It got named, it got classified, the conventions of its style were defined, and over time , through both record company hype and the endless stream of Consciousness that most white rock critics produced, rock and roll became a brand. It was always a brand once it was removed from the the black communities and poor Southern white districts from which it originated. I have no doubt that the artist's intention , in the intervening years, was to produce a revolution in the conscious of their time with the music they wrote and performed, but the decision to be a musician was a career choice at the most rudimentary level, a means to make a living or, better yet , to get rich. It is that rare to non-existent musician who prefers to remain true to whatever vaporous sense of integrity and poor. Even Chuck Berry, in my opinion the most important singer-songwriter musician to work in rock and roll--Berry, I believe , created the template with which all other rock and rollers made their careers in music--has described his songwriting style as geared for young white audiences. Berry was a man raised on the music of Ellington and Louie Jardin, strictly old school stuff, and who considered himself a contemporary of Muddy Waters, but he was also an An entrepreneur as well as an artist. He was a working artist who rethought his brand and created a new one; he created something wholly new, a combination of rhythm and blues, country guitar phrasing and narratives that wittily, cleverly , indelibly spoke to a collective experience that had not been previously served. Critics and historians have been correct in callings this music Revolutionary, in that it changed the course of music , but it was also a Career change. 

All this, though, does not make what the power of Berry's music--or the music of Dylan, Beatles , Stones, MC5, Bruce or The High Fiving White Guys --false , dishonest, sans value altogether. What I concern myself with is how well the musicians are writing, playing, singing on their albums, with whether they are inspired , being fair to middling', or seem out of ideas, out of breath; it is a useless and vain activity to judge musicians, or whole genres of music by how well they/it align themselves with a metaphysical standard of genuine , real, vital art making. That standard is unknowable and those putting themselves of pretending they know what it is are improvising at best. This is not a coherent way to enjoy music.      All entrepeneurs are risk takers, for that matters, so that remains a distinction without a difference. What matters are the products--sorry, even art pieces, visual, musical, dramatic, poetic, are "product" in the strictest sense of the word--from the artists successful in what they set out to do.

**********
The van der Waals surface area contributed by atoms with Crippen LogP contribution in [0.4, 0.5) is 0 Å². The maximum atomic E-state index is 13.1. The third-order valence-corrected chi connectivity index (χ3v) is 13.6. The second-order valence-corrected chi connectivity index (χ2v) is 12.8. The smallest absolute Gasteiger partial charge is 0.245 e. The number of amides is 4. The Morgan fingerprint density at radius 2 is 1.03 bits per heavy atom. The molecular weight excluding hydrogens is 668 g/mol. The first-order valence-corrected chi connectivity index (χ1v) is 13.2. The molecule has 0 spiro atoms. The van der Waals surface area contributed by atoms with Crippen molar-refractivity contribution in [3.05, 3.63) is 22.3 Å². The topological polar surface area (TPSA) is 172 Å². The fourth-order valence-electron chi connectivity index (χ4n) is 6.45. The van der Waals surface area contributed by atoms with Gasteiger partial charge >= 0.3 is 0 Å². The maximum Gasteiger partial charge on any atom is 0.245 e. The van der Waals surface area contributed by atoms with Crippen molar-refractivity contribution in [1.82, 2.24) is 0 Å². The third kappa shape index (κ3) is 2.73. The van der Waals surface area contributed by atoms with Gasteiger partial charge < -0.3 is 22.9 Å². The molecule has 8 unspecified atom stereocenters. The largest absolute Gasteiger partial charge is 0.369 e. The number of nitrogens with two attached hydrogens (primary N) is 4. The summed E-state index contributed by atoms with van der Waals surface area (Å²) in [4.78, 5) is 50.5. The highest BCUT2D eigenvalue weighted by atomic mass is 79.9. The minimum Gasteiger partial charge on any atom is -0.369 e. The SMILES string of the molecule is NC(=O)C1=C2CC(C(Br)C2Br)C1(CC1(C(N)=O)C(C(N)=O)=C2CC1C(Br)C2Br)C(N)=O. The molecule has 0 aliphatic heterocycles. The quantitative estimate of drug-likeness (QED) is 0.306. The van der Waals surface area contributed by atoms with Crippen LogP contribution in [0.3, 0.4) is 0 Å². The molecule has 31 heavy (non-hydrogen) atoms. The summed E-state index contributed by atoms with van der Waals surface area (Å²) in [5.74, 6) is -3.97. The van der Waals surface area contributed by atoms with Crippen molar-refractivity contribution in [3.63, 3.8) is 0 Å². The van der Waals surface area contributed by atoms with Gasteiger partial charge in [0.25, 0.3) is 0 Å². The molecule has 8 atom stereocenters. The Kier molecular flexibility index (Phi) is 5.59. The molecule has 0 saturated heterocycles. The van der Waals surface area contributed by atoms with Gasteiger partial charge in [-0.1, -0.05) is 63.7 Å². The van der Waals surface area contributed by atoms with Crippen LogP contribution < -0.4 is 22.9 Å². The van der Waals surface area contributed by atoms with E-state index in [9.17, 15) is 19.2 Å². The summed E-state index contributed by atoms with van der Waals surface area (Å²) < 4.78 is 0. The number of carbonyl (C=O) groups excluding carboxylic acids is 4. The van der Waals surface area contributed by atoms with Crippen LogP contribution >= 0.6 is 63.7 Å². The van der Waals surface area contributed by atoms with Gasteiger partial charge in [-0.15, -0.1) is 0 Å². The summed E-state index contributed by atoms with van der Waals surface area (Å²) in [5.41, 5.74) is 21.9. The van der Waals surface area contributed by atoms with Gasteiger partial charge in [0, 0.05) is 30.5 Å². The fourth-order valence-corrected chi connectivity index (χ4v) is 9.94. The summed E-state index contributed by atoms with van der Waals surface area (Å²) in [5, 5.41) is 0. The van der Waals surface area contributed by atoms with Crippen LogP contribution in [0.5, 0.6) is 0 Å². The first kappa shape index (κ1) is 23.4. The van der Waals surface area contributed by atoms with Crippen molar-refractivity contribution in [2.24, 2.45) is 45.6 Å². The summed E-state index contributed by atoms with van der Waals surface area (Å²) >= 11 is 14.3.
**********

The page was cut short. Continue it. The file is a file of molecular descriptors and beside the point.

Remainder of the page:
The results are subjective, of course, but art is nothing else than means to provoke a response, gentle or strongly and all grades in between, and critics are useful in that they can make the discussion of artistic efforts interesting. The only criticism that interests are responses from reviewers that are more than consumer guides--criticism , on its own terms in within its limits, can be as brilliant and enthralling as the art itself. And like the art itself , it can also be dull, boring, stupid, pedestrian. The quality of the critics vary; their function in relation to art, however, is valid. It is a legitimate enterprise. Otherwise we'd be treating artists like they were priests. 

God forbid.                    

10 comments:

  1. Jeremiad deSpleen8:27 AM PDT

    To take your final point and work backwards – there may have been a point where bands like Aerosmith stood for something remotely resembling smashing The State, but that point was surely long gone when they released their first album in 1973. That year was a collective bummer all around in American cultural terms, so it’s fitting that a band that processed the Rolling Stones’ legitimately creative spirit into pure faux-testosteronic product should have debut as a national recording act that year. Aerosmtih were always cold and crass and the fact that they were good at it just made things worse – these were guys recycling already old ideas into hard rock cupcakes for pizza-faced 10th graders to gobble up. Looking back, it all collectively leaves a bad smell, almost as sad and embarrassing as a talented musician like Eddie Van Halen harnessing his fingers to the vulgar and mindless throat of David Lee Roth to achieve big hit records. There is no shame in making loud and snotty records as a 18 year old and then moving on – God bless the Castaways and the Count Five. But collectively we have suffered as a culture from the lingering lasciviousness of stale hormone-drenched party anthems and the echoes of horny punks exchanging sniggers on the patio. It is no accident that Aerosmith turned to soulless hacks like Diane Warren for material in the ‘80s or that Tyler signed on to the sterility factory that is American Idol a few years ago. It’s all dirty underwear mass-produced with the stains added, not for love or lust but for filthy lucre.